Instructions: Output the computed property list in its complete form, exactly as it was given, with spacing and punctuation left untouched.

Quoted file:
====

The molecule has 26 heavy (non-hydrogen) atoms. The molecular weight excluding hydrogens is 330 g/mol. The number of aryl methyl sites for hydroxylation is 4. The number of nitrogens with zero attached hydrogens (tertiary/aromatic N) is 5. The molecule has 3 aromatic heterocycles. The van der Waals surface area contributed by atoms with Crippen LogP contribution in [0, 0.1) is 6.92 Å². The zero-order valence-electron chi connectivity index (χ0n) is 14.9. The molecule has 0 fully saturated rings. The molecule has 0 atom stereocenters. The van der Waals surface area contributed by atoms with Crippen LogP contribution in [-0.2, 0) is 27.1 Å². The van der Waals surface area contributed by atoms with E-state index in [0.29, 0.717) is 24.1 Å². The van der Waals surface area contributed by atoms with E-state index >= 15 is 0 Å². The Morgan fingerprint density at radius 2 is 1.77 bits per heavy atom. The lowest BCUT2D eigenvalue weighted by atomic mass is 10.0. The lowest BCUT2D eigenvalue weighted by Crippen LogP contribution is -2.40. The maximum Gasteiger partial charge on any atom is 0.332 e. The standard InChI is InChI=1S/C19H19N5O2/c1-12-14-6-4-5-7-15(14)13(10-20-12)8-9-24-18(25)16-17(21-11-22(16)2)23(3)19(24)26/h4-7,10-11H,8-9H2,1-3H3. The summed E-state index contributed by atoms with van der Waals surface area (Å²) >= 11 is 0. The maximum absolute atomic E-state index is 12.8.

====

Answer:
The molecule has 26 heavy (non-hydrogen) atoms. The molecular weight excluding hydrogens is 330 g/mol. The number of aryl methyl sites for hydroxylation is 4. The number of nitrogens with zero attached hydrogens (tertiary/aromatic N) is 5. The molecule has 3 aromatic heterocycles. The van der Waals surface area contributed by atoms with Crippen LogP contribution in [0, 0.1) is 6.92 Å². The zero-order valence-electron chi connectivity index (χ0n) is 14.9. The molecule has 0 fully saturated rings. The molecule has 0 atom stereocenters. The van der Waals surface area contributed by atoms with Crippen LogP contribution in [-0.2, 0) is 27.1 Å². The van der Waals surface area contributed by atoms with E-state index in [0.29, 0.717) is 24.1 Å². The van der Waals surface area contributed by atoms with E-state index >= 15 is 0 Å². The Morgan fingerprint density at radius 2 is 1.77 bits per heavy atom. The lowest BCUT2D eigenvalue weighted by atomic mass is 10.0. The lowest BCUT2D eigenvalue weighted by Crippen LogP contribution is -2.40. The maximum Gasteiger partial charge on any atom is 0.332 e. The standard InChI is InChI=1S/C19H19N5O2/c1-12-14-6-4-5-7-15(14)13(10-20-12)8-9-24-18(25)16-17(21-11-22(16)2)23(3)19(24)26/h4-7,10-11H,8-9H2,1-3H3. The summed E-state index contributed by atoms with van der Waals surface area (Å²) >= 11 is 0. The maximum absolute atomic E-state index is 12.8.